Field hospital likely to remain at Vancouver Convention Centre for the long term

May 26 2020, 3:54 am

There are no plans to dismantle the temporary hospital inside Vancouver Convention Centre anytime soon as part of BC’s economic restart plan.

Nearly two months ago, it took over a week for Vancouver Coastal Health (VCH) to set-up the overflow medical facility within the West Building‘s vast underground exhibition halls, creating a 271-bed facility for non-coronavirus patient care.

At the time, there was uncertainty over the severity of BC’s hospitalization curve, so as a proactive measure under the direction of the provincial government, the unused convention centre was activated as supplemental hospital capacity — effectively opening up bed space in hospitals for potential coronavirus patients.

BC had also opened up bed space in hospitals by cancelling non-urgent elective and scheduled surgeries. As of last week, about 30,000 of these surgeries have been postponed or left on the waitlist, and another 24,000 patients could also be without referral. The provincial government previously stated it could take up to two years to catch up.

As of Monday, BC has just 37 patients in hospitals for COVID-19, the lowest number since March 21.

But until there is a vaccine or treatment for the coronavirus, the provincial government will remain on guard for any potential new waves of the pandemic. And this means the temporary hospital will likely remain a fixture of the convention centre for the foreseeable future.

“We have cautious optimism about the downward trend in COVID-19 infections, however we are still in the very early stages of our restart plans,” Carrie Stefanson, a spokesperson for VCH, told Daily Hive Urbanized in an email.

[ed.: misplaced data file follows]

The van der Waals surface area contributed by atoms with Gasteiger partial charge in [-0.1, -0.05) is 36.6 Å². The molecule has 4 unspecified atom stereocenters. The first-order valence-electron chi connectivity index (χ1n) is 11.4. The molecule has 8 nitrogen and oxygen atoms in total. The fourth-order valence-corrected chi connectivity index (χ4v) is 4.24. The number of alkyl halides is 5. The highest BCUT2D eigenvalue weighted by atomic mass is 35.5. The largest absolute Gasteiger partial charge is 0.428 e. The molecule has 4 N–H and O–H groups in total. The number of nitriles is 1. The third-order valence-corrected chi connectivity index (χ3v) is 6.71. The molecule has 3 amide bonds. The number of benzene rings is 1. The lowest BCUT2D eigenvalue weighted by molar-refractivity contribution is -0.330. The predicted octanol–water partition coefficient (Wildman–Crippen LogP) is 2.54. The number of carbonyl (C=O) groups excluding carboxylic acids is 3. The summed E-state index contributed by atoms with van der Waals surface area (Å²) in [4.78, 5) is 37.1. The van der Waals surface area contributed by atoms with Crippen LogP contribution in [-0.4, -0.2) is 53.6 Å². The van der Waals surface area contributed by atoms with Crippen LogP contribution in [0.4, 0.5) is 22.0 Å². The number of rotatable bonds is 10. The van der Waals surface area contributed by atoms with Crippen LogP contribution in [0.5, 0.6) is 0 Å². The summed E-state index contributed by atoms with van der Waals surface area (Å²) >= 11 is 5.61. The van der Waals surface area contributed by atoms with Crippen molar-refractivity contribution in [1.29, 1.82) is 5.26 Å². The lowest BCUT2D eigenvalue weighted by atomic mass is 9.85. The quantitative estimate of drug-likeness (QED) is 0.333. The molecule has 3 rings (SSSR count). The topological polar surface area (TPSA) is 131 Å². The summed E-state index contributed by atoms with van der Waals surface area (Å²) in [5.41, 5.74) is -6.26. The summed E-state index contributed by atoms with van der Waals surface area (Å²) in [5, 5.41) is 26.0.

“As we move further into Phase 2 of BC’s restart plan and begin to resume elective surgeries, there remains a risk that the increase in contact among the general public could lead to another surge in infections, as Dr. Henry described in her latest modelling.”

She adds that the provincial government’s plan to restart surgeries requires maintaining patient bed and critical care capacity for both surgical patients and the possible surges of COVID-19 patients.

If there is a need, the facility at the convention centre — equivalent to the total bed capacity of North Vancouver’s Lions Gate Hospital — can be activated and staffed to accept patients within just 48 hours.

According to Jinny Wu, a spokesperson for Pavco, the provincial crown corporation that operates the convention centre, they have adopted a cost recovery-only model to support VCH’s temporary facility. They are only charging VCH between $2,000 and $6,000 per month to offset utilities costs.

As the facility only occupies the West Building’s exhibition halls, there is some potential for the convention centre to utilize its unused upper three levels of ballrooms and meeting rooms for some of its normal business. As well, all of the East Building, within the Canada Place pier, and outdoor spaces such as Jack Poole Plaza remain available.

“The Vancouver Convention Centre has a very extensive history hosting events of all shapes and sizes including banquets, TV and film shoots and smaller-scale meetings. We are actively looking at all opportunities to potentially host modified events that prioritize the safety of our staff and guests while meeting public health orders and guidelines – until a more appropriate time where larger meetings and events can resume,” said Wu.

“We’re currently in discussion with numerous organizations and authorities about these modified events.”

Kenneth ChanKenneth Chan

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